Brief

Associations and manufacturers ask Congress to fully fund FSMA

Dive Brief:

  • More than 24 major food companies and trade associations sent a letter to members of Congress writing the 2018 budget to keep appropriate funding for the Food Safety Modernization Act, according to Food Safety News.
  • Signatories included the American Bakers Association, American Frozen Food Institute, Grocery Manufacturers Association, The International Bottled Water Association, National Fisheries Institute, The Peanut and Tree Nut Processors Association, Produce Marketing Association and United Fresh Produce Association.
  • The letter called FSMA "the cornerstone of our nation's food safety strategy." It says, “Consumer confidence in our companies and associations and in our brands is the foundation of everything we do and the reason we invest our reputations and resources in producing safe products."

Dive Insight:

The Food and Drug Administration establishes regulatory requirements and guidance for assuring that food is safe and not adulterated. It’s the responsibility of state, local and county public health and agriculture departments to assist the FDA in carrying out these responsibilities by conducting state inspections of food establishments, laboratory analyses of foods, and by taking enforcement action when violations result in unacceptable risk to the public.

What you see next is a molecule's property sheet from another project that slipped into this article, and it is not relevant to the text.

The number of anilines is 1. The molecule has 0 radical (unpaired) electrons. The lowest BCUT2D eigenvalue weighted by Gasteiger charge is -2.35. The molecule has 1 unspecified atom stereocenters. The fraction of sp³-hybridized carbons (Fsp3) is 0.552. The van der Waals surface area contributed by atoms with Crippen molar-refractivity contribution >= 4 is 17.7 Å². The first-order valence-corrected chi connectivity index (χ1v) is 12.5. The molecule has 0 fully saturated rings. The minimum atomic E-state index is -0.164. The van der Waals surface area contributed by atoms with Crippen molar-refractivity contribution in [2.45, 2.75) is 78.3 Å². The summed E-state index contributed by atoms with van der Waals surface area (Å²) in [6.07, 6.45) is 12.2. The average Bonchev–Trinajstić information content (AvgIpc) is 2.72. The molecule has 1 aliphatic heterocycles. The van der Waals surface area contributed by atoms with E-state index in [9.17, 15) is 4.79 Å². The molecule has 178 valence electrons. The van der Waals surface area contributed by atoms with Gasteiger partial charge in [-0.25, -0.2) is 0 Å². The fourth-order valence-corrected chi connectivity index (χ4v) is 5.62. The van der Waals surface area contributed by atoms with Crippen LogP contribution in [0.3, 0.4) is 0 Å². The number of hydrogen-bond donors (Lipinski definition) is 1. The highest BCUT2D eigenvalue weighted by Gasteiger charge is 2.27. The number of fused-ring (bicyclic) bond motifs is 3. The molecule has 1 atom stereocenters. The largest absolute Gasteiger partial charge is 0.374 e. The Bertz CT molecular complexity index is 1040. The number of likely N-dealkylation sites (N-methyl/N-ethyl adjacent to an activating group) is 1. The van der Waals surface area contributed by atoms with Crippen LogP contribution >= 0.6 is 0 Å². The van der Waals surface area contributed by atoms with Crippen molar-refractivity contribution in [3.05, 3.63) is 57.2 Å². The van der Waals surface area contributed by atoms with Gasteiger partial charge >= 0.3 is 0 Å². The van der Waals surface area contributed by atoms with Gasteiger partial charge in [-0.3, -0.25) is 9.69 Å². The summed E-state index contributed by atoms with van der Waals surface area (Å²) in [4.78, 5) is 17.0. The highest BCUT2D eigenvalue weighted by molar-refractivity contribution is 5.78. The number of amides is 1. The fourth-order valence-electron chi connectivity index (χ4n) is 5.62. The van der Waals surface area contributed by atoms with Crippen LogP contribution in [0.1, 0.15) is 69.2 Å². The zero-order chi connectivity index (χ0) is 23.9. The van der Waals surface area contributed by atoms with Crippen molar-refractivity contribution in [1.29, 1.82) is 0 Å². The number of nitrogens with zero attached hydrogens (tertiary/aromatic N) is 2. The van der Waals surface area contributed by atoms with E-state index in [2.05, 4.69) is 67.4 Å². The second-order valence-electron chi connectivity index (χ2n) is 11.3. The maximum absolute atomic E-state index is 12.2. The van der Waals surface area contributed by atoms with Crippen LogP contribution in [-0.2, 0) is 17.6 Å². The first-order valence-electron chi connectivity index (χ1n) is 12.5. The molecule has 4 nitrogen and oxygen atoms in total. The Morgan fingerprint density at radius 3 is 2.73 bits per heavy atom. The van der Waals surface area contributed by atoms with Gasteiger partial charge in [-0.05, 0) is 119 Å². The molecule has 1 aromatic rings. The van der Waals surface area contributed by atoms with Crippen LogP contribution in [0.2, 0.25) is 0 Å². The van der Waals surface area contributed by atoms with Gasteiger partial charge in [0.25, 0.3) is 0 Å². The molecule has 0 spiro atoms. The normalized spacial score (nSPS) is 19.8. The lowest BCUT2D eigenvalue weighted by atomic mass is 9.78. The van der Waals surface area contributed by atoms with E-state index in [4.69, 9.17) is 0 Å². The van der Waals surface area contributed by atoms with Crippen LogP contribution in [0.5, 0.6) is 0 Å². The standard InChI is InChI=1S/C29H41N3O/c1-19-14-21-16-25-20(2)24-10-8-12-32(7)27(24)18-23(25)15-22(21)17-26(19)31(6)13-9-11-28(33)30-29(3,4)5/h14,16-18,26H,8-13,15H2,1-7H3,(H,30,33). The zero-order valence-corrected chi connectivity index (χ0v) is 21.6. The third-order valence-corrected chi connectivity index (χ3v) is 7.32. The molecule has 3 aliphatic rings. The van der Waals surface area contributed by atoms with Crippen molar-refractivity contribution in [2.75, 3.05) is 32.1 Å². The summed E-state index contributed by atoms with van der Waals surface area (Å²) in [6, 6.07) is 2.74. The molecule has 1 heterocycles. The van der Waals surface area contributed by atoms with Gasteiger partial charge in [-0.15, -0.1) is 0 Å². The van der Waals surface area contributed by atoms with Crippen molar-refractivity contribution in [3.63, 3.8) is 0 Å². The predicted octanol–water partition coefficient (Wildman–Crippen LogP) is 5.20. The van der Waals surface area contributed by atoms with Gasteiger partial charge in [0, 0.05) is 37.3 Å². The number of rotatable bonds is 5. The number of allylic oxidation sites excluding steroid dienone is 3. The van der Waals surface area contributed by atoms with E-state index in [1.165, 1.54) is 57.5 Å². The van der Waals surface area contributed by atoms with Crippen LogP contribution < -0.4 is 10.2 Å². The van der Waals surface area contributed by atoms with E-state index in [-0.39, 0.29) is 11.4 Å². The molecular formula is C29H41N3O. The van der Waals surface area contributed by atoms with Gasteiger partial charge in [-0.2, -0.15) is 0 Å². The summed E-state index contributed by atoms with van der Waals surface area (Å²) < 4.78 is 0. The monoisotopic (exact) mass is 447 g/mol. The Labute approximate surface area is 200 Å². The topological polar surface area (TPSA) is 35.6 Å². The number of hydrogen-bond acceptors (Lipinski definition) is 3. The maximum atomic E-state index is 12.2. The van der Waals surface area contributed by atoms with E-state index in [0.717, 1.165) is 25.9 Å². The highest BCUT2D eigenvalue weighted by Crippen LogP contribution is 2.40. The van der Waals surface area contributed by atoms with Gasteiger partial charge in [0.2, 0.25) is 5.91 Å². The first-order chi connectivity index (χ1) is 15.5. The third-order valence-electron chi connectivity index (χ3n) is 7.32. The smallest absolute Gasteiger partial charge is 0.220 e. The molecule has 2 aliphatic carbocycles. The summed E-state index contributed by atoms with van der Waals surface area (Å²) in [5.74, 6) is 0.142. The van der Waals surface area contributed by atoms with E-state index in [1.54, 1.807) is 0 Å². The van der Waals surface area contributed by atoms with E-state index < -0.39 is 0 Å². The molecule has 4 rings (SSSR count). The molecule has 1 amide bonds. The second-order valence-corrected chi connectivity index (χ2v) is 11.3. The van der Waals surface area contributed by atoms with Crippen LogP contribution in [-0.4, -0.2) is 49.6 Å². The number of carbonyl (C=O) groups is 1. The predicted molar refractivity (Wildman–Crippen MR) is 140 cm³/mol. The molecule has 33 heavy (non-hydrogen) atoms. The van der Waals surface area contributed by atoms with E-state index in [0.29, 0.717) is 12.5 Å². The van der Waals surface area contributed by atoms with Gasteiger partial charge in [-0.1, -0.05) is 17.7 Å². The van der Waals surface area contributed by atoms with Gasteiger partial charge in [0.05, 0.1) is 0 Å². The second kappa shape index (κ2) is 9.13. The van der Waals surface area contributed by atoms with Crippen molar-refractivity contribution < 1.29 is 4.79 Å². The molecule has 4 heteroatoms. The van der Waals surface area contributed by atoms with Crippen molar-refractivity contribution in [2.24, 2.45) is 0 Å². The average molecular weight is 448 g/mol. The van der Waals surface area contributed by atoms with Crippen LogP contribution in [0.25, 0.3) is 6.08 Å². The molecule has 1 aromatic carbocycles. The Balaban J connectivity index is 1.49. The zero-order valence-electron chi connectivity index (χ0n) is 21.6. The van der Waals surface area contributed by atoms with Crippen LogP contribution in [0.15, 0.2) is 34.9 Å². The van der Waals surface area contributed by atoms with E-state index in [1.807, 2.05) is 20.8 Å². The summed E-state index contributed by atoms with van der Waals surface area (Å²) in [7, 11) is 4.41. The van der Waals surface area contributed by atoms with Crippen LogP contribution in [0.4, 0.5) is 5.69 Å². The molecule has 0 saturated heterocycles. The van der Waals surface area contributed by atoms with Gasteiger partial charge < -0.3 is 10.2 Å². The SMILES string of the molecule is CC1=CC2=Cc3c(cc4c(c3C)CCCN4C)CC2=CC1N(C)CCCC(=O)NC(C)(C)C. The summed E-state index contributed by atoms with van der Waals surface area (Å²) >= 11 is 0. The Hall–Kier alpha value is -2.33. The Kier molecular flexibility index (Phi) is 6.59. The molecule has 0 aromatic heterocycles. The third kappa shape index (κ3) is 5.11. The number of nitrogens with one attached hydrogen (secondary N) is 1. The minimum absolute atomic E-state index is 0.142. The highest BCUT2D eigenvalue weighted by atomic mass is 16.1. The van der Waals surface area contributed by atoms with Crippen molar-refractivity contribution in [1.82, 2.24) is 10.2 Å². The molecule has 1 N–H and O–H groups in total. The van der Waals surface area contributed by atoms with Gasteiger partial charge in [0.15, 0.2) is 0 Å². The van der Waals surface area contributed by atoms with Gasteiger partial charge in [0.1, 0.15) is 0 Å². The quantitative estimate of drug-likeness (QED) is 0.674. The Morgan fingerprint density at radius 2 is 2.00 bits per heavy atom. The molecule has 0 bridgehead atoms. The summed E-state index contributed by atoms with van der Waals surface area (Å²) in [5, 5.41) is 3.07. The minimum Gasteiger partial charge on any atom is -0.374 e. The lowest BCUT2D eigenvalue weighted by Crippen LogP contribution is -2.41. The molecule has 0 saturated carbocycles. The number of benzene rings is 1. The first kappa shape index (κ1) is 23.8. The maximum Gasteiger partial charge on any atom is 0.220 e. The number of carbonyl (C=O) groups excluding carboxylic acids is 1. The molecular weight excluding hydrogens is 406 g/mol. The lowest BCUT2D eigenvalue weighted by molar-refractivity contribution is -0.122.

The Food Safety Modernization Act, signed into law by President Obama on January 4, 2011, enables the FDA to better protect public health by strengthening the food safety system. The USDA also does a great deal when it comes to food safety, including inspections.

Based on early analysis from the proposed budget, there are no indications right now that FSMA is going to lose funding. While President Trump’s proposal specifically said the Food Safety and Inspection Service will be fully funded, it does not give any details about the food safety contingent of the FDA.

However, the federal budgetary process is a collaborative one. Congress will have the opportunity to make significant changes to the president's spending priorities, shifting focus and dollars to initiatives they find more important. And a pre-emptive plea on behalf of the manufacturers, agencies and companies is not a bad idea.

Food safety has been largely out of the policy spotlight during the Trump presidency, which could bode well for FSMA funding. Congressional budgetary fights may be more likely to take place over agencies and programs Trump proposes will be losing large amounts of money — of which there are several.

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Filed Under: Manufacturing Food Safety Policy